Saturday, May 30, 2020

What Has Happened In The Last Two-and-a-Half Months of the Domestic Box Office?

On March 20, 2020, movie theaters came to a stop.

For the first time in history, movie theaters were suddenly abandoned and no longer showing movies. The entire release schedule for 2020 was thrown into disarray as the theatrical film business, like all other aspects of life, headed into uncharted waters brought out by COVID-19. One of the myriads of repercussions of movie theaters shutting down was that box office obsessives like myself suddenly had nothing to write about every Sunday morning. A Hollywood Reporter essay on the subject, published on March 23, 2020, was peppered with testimonies from box office analysts coming to terms with the new status quo of there being no box office to report.

If Christopher Nolan gets his way, Tenet will get the theatrical movie business back on its feet on July 17th. As a result, the practice of box office reporting is only a month-and-a-half away from restarting as well. Over the weekend that once upon a time was supposed to see the debut of both Artemis Fowl and The Green Knight, though, I thought it'd be a good idea to look back on the last two-and-a-half months of domestic box office activity. It turns out, some theaters have still been operating in the form of drive-in theaters while a handful of titles have still been reporting box office grosses.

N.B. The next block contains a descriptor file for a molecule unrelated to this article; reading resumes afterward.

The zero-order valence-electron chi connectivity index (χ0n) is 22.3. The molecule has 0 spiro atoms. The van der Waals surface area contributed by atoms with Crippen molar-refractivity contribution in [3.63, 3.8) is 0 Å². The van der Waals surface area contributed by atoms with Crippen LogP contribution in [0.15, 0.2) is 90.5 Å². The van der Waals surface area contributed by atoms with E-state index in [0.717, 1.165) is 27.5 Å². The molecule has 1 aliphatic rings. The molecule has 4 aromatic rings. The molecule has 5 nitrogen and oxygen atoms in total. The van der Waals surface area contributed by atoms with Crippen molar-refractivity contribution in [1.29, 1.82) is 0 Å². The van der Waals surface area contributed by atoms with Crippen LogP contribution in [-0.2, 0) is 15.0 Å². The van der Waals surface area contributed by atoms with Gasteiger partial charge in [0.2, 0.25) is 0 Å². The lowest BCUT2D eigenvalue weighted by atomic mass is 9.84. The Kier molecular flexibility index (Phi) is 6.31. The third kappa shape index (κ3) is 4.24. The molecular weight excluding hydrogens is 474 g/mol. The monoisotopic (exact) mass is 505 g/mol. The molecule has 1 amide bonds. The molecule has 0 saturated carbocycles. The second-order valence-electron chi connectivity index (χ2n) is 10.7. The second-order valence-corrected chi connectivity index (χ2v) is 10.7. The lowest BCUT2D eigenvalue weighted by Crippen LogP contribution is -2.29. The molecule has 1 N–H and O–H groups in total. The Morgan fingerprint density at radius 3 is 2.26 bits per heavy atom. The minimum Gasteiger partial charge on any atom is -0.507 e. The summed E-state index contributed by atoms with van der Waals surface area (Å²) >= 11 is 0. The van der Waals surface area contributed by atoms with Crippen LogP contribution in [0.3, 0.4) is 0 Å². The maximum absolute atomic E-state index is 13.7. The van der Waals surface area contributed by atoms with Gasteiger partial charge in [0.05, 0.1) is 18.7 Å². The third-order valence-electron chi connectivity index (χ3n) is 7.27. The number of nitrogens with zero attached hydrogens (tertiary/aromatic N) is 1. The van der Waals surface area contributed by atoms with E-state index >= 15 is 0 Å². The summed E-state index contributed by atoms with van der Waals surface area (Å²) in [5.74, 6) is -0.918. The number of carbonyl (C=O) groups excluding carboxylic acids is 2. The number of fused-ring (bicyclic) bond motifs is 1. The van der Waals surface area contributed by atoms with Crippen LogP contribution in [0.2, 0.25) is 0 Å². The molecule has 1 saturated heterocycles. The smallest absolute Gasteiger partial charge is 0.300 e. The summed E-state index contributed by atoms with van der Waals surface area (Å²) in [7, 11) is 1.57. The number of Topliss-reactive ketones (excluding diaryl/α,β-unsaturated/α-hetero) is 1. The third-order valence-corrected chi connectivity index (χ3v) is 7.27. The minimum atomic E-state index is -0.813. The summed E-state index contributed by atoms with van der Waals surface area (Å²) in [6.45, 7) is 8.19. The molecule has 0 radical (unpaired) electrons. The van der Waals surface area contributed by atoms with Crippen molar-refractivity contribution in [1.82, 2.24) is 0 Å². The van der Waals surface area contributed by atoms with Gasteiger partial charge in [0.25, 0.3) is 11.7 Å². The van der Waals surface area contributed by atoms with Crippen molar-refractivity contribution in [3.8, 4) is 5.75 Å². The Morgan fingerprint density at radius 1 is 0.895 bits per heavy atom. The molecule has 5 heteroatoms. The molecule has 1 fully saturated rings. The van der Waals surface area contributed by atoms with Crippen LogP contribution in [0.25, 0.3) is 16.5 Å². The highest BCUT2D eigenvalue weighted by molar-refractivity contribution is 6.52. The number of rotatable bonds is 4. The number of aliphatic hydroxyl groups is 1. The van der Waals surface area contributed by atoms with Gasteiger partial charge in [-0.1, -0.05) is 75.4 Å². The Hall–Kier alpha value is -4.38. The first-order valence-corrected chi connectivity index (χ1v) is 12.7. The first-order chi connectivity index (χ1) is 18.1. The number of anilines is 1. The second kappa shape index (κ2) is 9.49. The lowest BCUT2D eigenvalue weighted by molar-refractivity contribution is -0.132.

One important thing to note is that not all titles playing at these drive-in locations are reporting box office grosses. Two months ago, Disney and Universal committed to not reporting official box office grosses for their titles. Subsequently, the other major movie studios (i.e. Paramount and Warner Bros.) have followed suit Though Onward and Dolittle have been playing at some drive-in theaters for a couple months now, no official figures have been released for those features. Only outlets like Deadline have reported unofficial box office figures for major studio releases, and even then, they don't provide a comprehensive picture. For example, Deadline hasn't reported how Onward has been doing in drive-in locations since March 2020.